June 23, 2009
BIG CLIENTS AND BIG ATTORNEYS
IN A FAMILY LAW OFFICE
As the office manager in a family law office, I have the opportunity to read about, reflect upon, and learn from our daily interactions with clients – and attorneys! – going through an emotional and stressful time. Good thing I like a challenge! Thinking things over, “Bigness” has been on my mind this week.
And, before I forget; I’ve noticed there are a lot of people interested in the child support calculator and child support payment calculator. Here’s a link you can use in Minnesota Minnesota Child Support Guidelines Calculator
Anyway, on to “Bigness.”
The Big World
As I type this I’m listening to the “BBC World News” http://news.bbc.co.uk/ which is full of news about British doomsday planning for nuclear war in the 1980’s (which always ended in launching every nuclear armed missile possible), the disputed election in Iran (numerous persons killed), a subway train crash in Washington, D. C. (nine dead so far) and the bankruptcy of a local auto dealer here in Minneapolis, Minnesota (tax liens against his properties). It gives one pause, and some perspective, while going about one’s daily routines.
OK, here we go. I work in a small firm and I’m not an attorney so naturally I’ve a specific point of view about “Bigness.” My thanks to the American Bar Association magazine, “GPSolo” www.abanet.org/genpractice for inspiration and thoughtful information. These opinions of mine here are just that – my opinions.
Big Ego Divorce Clients
We’ve said this before in this blog, but it bears repeating – you are not the only person involved in a divorce or other family law matter. There’s the kids; the other party; and the law and the processes of the law. Minnesota, where I’m located, is not the best place to go for the jugular in a divorce action — we’re kind of common-sensical here, don’t ya know. Juries don’t normally award big claims in accident cases; and judges, in our experience, usually are truly focused on justice and equity for all involved – especially for the children, whether it be specifically child custody or child support case or not.
Big Ego Divorce Attorneys
Attorneys in our firm often return from court with the most interesting stories! These sometimes involve lawyers for the opposing party who think bluster and arrogance substitute for preparation, careful litigation, a knowledge of the law, and skill. They don’t; though they can needlessly run up the bill for their own clients and for the opposing party in a divorce.
Big Attorney’s Offices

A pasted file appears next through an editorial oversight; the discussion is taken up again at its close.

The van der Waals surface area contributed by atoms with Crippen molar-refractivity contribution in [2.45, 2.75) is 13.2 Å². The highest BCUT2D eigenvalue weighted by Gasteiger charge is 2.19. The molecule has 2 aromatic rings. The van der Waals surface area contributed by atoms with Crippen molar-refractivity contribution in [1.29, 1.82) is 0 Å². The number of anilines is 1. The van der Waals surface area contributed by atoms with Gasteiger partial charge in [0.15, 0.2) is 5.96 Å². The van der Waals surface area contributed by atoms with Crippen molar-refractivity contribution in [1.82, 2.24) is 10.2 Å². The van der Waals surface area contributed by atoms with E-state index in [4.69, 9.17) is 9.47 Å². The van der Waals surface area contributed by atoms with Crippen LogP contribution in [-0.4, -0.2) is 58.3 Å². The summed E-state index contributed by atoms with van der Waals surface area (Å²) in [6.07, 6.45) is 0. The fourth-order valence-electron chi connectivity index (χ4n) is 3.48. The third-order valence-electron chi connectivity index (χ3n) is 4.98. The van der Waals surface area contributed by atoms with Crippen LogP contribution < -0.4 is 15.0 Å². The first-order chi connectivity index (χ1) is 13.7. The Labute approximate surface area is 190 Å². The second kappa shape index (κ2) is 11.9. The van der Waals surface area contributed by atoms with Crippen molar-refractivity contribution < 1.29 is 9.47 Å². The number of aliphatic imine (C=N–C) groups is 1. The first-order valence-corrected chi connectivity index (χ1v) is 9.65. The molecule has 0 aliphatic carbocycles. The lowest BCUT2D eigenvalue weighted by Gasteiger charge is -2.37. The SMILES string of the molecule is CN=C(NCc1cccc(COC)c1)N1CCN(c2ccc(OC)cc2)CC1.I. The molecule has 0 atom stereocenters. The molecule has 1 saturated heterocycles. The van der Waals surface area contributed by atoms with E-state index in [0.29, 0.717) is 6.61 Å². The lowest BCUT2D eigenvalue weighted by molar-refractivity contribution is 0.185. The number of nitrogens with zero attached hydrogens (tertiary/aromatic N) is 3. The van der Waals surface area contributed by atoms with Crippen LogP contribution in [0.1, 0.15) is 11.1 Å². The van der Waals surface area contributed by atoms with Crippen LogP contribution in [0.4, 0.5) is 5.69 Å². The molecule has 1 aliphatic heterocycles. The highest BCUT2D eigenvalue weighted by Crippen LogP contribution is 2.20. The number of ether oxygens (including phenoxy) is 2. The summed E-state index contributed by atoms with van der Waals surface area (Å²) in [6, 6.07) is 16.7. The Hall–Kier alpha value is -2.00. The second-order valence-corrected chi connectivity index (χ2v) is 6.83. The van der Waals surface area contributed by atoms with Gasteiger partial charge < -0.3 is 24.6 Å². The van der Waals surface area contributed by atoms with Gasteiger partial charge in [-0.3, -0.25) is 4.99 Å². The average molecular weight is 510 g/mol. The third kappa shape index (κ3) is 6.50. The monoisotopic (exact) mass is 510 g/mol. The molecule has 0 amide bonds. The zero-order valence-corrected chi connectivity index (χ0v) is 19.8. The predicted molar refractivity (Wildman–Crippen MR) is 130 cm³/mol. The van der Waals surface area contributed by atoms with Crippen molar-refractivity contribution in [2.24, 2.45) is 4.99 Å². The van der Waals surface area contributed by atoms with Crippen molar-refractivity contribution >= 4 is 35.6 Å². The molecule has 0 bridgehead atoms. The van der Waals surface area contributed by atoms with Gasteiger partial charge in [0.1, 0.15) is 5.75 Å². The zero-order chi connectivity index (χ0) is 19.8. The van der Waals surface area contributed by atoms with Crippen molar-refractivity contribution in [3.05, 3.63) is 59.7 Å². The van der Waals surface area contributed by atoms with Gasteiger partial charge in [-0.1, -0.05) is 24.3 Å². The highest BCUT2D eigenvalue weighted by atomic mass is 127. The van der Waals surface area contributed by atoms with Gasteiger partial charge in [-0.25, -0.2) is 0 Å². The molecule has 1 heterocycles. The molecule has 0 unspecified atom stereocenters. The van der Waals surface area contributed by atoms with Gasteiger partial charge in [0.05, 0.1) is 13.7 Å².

Yes, law firms have been known to dress for success! As the guy who writes the checks around here, my advice is that what you want to look for is a location that reflects competence, success, and sympathy for your legal matter. I have been to law offices located in rundown houses that were slums, really; and to those in a downtown high rise with subtle designer interiors and designer furnishings. My take on this? Avoid the slum for all the obvious reasons. The downtown high rise lawyer might be just the ticket for you – but you are ultimately the one paying the rent and it’ll be reflected in your bill.
Big Law Firms
If you are preparing for a divorce, child custody, alimony, or child support legal action, a big firm might be just the thing for you – I’d like to think my family law firm can handle *anything* but we all have our limits. Do you have a really complex family law case – crossing numerous states, involving numerous family businesses, numerous residences and nearly non-existent record keeping? A large firm might be best for you.
Big Fees for Divorce Lawyers
This is related to the big law firm and the big attorney’s office threads. Let me be blunt. Your divorce attorney can’t advocate for you if you don’t pay the bill. Additionally, would you rather they spend their time hassling with you over what you have contracted to pay them; or spend their time productively working on your case? We don’t do checkbook justice, but you do get what you pay for. This can be tricky. I’d say, as the guy who sends out the bills here, look first for an attorney you can trust, who has the skills you need, and who is interested in your case. Then, make sure you can pay them – remembering that a retainer is usually only a down payment. If you can’t afford this particular attorney, don’t hire them. Find another. In any case, pay your bill; you’ll get a better professional relationship and a better result in your case.